More broadly, the Zeitwerk is notable for being the first wristwatch with a horizontally linear display of the digital hours and minutes, which brings to mind an electronic digital watch.
The Zeitwerk is typically German in its execution, which means solid, robust engineering centred on practicality. That’s evident in the straightforward layout with extra-large discs that maximise legibility.
And also obvious in the construction of the movement, which relies on an elaborate constant force mechanism to facilitate the jumping of the discs without impacting timekeeping.
With the first generation Zeitwerk having been recently discontinued, the model will surely become more desirable. And the present example is a little more special because of its yellow gold case, which is relatively uncommon both for the model as well as Lange in general.
Presented without its boxes or papers, the Zeitwerk in yellow gold has a reasonable estimate of HK$235,000-390,000, or about US$30,100-50,000. Full lot details here.
There has been a resurgence of interest in Cartier’s simple, classic designs, but its complicated watches still go under the radar, despite the fact that some of them are accomplished watches in a technical sense.
The Santos 100 Skeleton is illustrative of that, because it elegantly blends high horology and Cartier’s signature style. The base plate has been creatively open-worked to form the Roman numerals that are typical of the brand, resulting in a look that’s modern yet distinctly Cartier.
The movement has twin barrels that are visible at 12 o’clock
Like the standard Santos 100 – which was created in 2004 for the 100th anniversary of the model – the skeleton version is a chunky watch. But it is unique amongst the Santos for having a palladium case, which gives it a bright, silvery sheen and heft comparable to platinum (because both metals are part of the platinum family).
Importantly, the movement is finished well. Though not quite artisanal, the decoration is fine enough that it is appealing, especially the polished bevels that outline the Roman numerals – the number of bevels means the movement catches the light nicely.
The Santos 100 Skeleton is representative of modern-day Cartier, while being faithful to its historical style. It has an estimate of HK$160,000-220,000, or about US$20,500-28,200. Full lot details here.
The Piaget Emperador Tourbillon is notable for its technical qualities – but it’s obscure and under-appreciated since the brand is typically associated with round, ultra-thin watches and jewellery. Relatively to the horological content within, the Emperador might potentially be one of the best value buys of the sale.
The Emperador is noteworthy for its form case, meaning it isn’t round. The fluid case with its gently flared lugs recalls the 1920s Rolex Prince as well as the Vacheron Constantin “Cioccolatone” of the 1960s. It’s matched with a strong bezel that gives the watch a prominent rectangular face that gives it an imposing feel, though it’s not a particularly large case.
The movement was evidently developed from the ground up for the Emperador, which is evident in its rectangular form. It features two complications, a tourbillon and a power reserve indicator. Notably, the tourbillon is flying, meaning it is only supported via a bridge underneath and not above. And like many Piaget tourbillons of the period it incorporates Piaget’s logo into the cage.
The movement is decorated with rarely-seen cotes circulaires, a quirky choice for a movement that’s not round, but the contrast works well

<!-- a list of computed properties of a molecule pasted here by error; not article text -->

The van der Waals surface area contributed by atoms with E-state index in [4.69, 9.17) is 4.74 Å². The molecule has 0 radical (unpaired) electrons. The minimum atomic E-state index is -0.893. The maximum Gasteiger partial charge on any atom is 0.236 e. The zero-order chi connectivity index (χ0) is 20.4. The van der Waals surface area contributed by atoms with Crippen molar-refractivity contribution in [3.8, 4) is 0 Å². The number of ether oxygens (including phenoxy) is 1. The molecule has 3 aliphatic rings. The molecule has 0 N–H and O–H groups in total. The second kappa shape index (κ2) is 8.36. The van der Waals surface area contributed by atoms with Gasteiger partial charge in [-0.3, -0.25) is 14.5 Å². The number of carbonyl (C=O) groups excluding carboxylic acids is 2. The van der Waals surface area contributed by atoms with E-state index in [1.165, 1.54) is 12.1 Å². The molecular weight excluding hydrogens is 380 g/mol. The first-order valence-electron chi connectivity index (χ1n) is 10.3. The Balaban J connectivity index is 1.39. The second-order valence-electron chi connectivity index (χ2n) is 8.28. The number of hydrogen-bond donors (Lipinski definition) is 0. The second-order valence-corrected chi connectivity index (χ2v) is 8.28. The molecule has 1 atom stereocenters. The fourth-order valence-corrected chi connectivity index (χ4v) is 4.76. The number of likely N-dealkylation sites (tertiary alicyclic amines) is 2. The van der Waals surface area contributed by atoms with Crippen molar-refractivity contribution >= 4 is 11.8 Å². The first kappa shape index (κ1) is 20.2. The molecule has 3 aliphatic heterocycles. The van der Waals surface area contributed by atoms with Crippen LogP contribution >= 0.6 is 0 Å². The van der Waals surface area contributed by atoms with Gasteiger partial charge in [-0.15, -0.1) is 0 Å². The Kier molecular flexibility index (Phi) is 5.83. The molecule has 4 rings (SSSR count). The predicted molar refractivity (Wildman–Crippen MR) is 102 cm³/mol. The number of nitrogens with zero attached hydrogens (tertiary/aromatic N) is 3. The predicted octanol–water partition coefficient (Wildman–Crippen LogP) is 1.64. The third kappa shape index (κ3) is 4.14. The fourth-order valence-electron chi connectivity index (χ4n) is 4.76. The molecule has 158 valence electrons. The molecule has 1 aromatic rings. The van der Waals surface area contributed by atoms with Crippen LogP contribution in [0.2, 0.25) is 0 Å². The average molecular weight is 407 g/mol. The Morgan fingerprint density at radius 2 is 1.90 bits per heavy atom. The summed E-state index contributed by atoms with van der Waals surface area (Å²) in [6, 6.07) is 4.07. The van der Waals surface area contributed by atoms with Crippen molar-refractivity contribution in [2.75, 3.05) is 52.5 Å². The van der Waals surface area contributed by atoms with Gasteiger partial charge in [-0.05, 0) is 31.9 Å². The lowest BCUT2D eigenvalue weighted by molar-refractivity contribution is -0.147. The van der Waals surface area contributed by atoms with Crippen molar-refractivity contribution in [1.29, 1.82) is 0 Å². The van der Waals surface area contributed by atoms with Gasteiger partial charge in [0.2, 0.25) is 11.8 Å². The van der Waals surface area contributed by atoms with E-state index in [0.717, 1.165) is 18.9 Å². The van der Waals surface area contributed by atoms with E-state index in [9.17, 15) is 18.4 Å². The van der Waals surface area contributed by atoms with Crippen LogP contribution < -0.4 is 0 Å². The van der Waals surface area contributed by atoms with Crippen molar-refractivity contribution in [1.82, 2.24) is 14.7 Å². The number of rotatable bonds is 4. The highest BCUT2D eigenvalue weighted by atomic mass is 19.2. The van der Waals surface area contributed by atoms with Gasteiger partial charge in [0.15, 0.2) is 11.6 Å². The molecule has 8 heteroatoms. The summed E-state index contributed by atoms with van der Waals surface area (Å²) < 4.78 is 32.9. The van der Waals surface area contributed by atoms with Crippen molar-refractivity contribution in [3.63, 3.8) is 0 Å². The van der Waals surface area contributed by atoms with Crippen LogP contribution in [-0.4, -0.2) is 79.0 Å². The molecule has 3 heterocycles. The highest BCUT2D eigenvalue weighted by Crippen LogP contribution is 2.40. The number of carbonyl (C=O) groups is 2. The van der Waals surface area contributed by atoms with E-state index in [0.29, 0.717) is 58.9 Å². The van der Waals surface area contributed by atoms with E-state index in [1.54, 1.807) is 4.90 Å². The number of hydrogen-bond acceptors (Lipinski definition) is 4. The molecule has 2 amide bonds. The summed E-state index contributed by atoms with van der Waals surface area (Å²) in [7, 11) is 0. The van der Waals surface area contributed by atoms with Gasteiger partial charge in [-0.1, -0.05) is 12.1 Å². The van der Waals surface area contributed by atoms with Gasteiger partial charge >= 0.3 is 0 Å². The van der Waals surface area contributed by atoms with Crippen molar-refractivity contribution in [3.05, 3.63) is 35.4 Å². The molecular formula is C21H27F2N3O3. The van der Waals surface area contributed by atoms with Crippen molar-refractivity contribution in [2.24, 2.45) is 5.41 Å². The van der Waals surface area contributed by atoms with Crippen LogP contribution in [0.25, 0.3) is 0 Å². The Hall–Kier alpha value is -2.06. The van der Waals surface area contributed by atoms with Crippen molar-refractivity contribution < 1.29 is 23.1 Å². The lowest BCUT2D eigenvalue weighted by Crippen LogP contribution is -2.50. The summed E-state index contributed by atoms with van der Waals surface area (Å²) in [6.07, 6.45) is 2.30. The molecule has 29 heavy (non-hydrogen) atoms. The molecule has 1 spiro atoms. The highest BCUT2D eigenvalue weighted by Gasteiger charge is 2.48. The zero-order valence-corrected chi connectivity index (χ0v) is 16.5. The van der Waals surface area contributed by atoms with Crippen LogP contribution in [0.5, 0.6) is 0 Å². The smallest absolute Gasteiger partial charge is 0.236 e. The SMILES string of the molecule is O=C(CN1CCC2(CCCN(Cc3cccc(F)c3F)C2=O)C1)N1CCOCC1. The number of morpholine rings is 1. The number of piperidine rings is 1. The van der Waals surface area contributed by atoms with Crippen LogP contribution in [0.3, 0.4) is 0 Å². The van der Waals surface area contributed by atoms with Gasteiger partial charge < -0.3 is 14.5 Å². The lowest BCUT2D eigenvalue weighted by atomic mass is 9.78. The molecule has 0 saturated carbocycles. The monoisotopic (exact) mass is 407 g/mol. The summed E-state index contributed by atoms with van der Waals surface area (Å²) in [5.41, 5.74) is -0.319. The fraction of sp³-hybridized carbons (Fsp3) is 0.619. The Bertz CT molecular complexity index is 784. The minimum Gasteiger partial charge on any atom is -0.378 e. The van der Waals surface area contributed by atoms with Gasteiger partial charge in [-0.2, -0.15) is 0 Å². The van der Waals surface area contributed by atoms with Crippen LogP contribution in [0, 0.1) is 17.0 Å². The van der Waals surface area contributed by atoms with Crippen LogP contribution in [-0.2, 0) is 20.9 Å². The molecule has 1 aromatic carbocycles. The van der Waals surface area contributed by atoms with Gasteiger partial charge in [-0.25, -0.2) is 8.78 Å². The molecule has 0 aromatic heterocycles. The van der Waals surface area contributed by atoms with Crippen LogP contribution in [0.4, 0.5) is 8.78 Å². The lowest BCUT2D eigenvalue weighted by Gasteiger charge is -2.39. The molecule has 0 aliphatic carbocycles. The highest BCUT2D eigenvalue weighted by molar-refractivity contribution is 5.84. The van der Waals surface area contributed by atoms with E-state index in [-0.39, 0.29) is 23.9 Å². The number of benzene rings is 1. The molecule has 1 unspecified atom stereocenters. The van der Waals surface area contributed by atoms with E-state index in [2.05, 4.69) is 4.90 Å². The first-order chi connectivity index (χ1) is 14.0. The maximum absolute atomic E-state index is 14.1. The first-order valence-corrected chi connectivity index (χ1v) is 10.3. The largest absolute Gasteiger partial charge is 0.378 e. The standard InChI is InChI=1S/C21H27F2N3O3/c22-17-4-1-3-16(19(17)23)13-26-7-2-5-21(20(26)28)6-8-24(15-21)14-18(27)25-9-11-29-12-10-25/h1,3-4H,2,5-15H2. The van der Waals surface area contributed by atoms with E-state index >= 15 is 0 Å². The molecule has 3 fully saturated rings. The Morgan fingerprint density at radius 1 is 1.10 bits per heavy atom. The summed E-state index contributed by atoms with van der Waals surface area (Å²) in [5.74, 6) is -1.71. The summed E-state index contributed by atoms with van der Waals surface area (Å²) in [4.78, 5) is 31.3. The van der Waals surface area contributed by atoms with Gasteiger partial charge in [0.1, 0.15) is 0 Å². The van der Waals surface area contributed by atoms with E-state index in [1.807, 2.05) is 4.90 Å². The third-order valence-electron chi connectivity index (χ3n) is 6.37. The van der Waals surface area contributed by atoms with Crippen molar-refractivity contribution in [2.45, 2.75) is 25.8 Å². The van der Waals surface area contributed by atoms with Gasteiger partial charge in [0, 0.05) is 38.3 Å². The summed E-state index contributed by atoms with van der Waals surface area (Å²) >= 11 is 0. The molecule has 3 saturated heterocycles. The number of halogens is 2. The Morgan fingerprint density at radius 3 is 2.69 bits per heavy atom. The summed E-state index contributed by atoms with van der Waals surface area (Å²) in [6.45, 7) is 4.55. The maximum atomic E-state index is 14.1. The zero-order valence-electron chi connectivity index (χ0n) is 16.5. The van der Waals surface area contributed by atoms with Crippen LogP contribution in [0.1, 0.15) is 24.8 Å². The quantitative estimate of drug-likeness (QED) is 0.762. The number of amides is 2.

The Emperador Tourbillon is in pristine condition and includes its original box and papers. It has an estimate of HK$155,000-315,000, or about US$19,900-40,400. Full lot details here.
And the final pick is a complicated Lange in special livery – the Lange 1 Time Zone made for the model’s 25th anniversary.
Released in a small run of just 25 pieces (there were several Lange 1 models made for the occasion), the Lange 1 Time Zone 25th Anniversary sports a blue-and-silver dial, a nod to the ref. 101.027x from the early 2000s, a model that wasn’t in the standard catalogue, making it relatively uncommon today.
But the blue-and-silver combination is not just rare, it is also intrinsically attractive in a restrained manner that’s typical of Lange.
The use of blue on the dial is thorough – all letters and numbers are rendered in blue, including the numerals on the date discs. The only elements that aren’t blue are “GMT” on the cities disc and the bottom half of the power reserve scale, both of which are in red for functional reasons.
And as with the rest of the 25th anniversary editions, the blue theme continues on the back, with the twin movement cocks hand-engraved and filled with blue lacquer.
The cock for the secondary gear train of the second time zone is engraved with “25” in a frame, replicating the oversized date that’s a Lange trademark
Because the 25th anniversary edition based on the first-generation Lange 1 Time Zone, the present example possesses the quirks of the first-generation model, including a slightly more cluttered dial with a separate day-and-night indicator. Even though it lacks the clarity and technical refinements found in the second-generation version, the original has its charms – it is slightly fiddly, quirky, and also the original.
The Lange 1 Time Zone 25th Anniversary is accompanied by all its original goodies, and has an estimate of HK$200,000-390,000, or about US$25,600-50,000. Full lot details here.
Preview and Auction
The preview exhibition is open daily from November 23-25 at the JW Marriott Hotel Hong Kong. The auction takes place over two days at the same location:
November 25 at 6:00 pm
November 26 at 12:00 pm and 4:30 pm
JW Marriott Hotel Hong Kong
Hong Kong, China
For the full catalogue, as well as registration and online bidding, visit Phillips.com.
This was brought to you in partnership with Phillips.